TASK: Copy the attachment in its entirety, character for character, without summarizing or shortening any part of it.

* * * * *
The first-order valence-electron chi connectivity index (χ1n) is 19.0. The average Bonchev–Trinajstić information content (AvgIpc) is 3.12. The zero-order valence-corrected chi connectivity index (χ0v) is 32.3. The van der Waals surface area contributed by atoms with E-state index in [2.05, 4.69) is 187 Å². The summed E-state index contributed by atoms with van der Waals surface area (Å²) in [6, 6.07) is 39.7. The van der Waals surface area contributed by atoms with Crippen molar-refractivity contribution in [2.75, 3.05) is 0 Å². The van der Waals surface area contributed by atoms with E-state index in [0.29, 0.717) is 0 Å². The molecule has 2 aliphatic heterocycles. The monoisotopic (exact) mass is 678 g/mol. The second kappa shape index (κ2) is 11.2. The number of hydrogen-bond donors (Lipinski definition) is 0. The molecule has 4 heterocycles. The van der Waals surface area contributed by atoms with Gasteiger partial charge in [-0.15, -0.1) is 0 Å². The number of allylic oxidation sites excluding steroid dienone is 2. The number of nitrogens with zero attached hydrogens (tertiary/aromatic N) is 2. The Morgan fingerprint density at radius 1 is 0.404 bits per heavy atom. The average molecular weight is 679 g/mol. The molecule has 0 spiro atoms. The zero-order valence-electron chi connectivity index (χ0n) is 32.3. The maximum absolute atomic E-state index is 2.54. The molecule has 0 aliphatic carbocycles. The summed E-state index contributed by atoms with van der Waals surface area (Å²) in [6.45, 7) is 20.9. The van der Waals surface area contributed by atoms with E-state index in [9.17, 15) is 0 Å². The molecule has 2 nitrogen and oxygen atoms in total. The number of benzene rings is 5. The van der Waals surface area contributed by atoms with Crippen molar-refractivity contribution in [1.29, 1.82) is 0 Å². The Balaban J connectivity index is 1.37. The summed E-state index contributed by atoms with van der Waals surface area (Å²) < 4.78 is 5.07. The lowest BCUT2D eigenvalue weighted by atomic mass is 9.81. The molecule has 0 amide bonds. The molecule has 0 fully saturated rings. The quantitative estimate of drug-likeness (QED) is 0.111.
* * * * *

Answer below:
The first-order valence-electron chi connectivity index (χ1n) is 19.0. The average Bonchev–Trinajstić information content (AvgIpc) is 3.12. The zero-order valence-corrected chi connectivity index (χ0v) is 32.3. The van der Waals surface area contributed by atoms with E-state index in [2.05, 4.69) is 187 Å². The summed E-state index contributed by atoms with van der Waals surface area (Å²) in [6, 6.07) is 39.7. The van der Waals surface area contributed by atoms with Crippen molar-refractivity contribution in [2.75, 3.05) is 0 Å². The van der Waals surface area contributed by atoms with E-state index in [0.29, 0.717) is 0 Å². The molecule has 2 aliphatic heterocycles. The monoisotopic (exact) mass is 678 g/mol. The second kappa shape index (κ2) is 11.2. The number of hydrogen-bond donors (Lipinski definition) is 0. The molecule has 4 heterocycles. The van der Waals surface area contributed by atoms with Gasteiger partial charge in [-0.15, -0.1) is 0 Å². The number of allylic oxidation sites excluding steroid dienone is 2. The number of nitrogens with zero attached hydrogens (tertiary/aromatic N) is 2. The Morgan fingerprint density at radius 1 is 0.404 bits per heavy atom. The average molecular weight is 679 g/mol. The molecule has 0 spiro atoms. The zero-order valence-electron chi connectivity index (χ0n) is 32.3. The maximum absolute atomic E-state index is 2.54. The molecule has 0 aliphatic carbocycles. The summed E-state index contributed by atoms with van der Waals surface area (Å²) in [6.45, 7) is 20.9. The van der Waals surface area contributed by atoms with E-state index in [9.17, 15) is 0 Å². The molecule has 2 nitrogen and oxygen atoms in total. The number of benzene rings is 5. The van der Waals surface area contributed by atoms with Crippen molar-refractivity contribution in [1.29, 1.82) is 0 Å². The Balaban J connectivity index is 1.37. The summed E-state index contributed by atoms with van der Waals surface area (Å²) < 4.78 is 5.07. The lowest BCUT2D eigenvalue weighted by atomic mass is 9.81. The molecule has 0 amide bonds. The molecule has 0 fully saturated rings. The quantitative estimate of drug-likeness (QED) is 0.111.